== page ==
In 1996, Pieper landed a position as a high school English teacher in a western Kentucky school district. “I hit the ground running,” Pieper recalled about her experience at the school. In one of her first classes, the oldest student was 19 years old. Pieper was just 21. She floated, pushing a cart between classrooms. For the first week, she drove two-and-a-half hours and changed time zones to get to the school, waking up early in the morning and coming home late in the evening, since she hadn’t moved out of Berea yet. The drive was worth it, though. Sitting down with her husband, they both decided, “This was my opportunity,” Pieper remembers. “We had to take it.”

The summer break after her second year, the district decided to cut her position. But her school managed to pull a few strings to get her a position as a part-time art teacher. Having graduated with an English Education degree and with no experience teaching art, she did the only thing she could think to do—jump right in. Studying the school’s art textbooks, using what she knew from her time in the Berea art department and borrowing from her Berea art teacher’s lesson plans, she managed to teach multiple art classes and even organize an art-themed field trip. She would also substitute part time for special education teachers during this time, which gave her experience educating special needs students that she would utilize later in her career.

After finding a new English teaching position in another county, she joined a committee devoted to improving student outcomes for minority students. But she felt that the committee wasn’t going about its work in the right way. The committee’s approach was to encourage more practice and testing, but members weren’t seeing results. Pieper went to KDE’s website to find someone to talk to about her concerns. Noticing job postings, she applied and was hired for a position that allowed her to use her experience developing staff in Berea to help students succeed in school. After three years at KDE, she switched to special education, where she remained during her career with the department.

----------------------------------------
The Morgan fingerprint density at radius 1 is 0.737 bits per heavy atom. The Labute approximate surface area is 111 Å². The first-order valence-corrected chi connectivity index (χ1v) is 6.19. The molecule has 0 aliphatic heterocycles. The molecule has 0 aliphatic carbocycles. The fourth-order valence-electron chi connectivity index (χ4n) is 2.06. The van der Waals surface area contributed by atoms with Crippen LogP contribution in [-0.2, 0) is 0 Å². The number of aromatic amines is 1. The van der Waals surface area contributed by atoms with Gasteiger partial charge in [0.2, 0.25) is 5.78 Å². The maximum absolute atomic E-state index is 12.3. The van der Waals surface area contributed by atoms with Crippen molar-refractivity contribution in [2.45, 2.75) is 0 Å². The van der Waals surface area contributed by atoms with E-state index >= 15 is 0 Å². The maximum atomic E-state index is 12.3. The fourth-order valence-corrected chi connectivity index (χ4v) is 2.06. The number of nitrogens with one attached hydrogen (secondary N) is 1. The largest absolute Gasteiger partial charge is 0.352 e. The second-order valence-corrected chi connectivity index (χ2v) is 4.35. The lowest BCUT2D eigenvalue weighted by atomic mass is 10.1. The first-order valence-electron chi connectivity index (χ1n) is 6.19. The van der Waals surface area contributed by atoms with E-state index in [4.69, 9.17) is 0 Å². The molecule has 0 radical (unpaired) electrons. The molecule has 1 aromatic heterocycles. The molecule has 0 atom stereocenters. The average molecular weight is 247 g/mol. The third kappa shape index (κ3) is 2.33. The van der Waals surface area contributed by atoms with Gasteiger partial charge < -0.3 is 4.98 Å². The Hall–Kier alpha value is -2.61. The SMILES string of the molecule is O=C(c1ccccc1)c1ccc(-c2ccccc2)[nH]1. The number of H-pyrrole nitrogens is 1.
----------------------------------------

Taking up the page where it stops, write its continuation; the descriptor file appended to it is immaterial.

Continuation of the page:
After her 14-year tenure at KDE, she decided it was time to take everything she had learned at Berea, her time as a teacher and in her administrative role at KDE and apply it in a school district. Today, Pieper works as the director of pupil personnel at an independent school district near Frankfort, where she works with special education students.

At Berea, you don’t just learn out of a textbook. You also learn on the job, helping those around you and serving the community. Pieper’s experience reflects this, starting even before she became a student—personally interacting with professors, learning through experience on the job as a student labor supervisor and eventually achieving her dream of becoming a teacher.

“The openness, listening to people, problem solving—to lead with a servant heart,” Pieper recalled. “All of that I learned at Berea, and it served me well.”

Notify of

Inline Feedbacks
View all comments
We'd love to hear your thoughtsx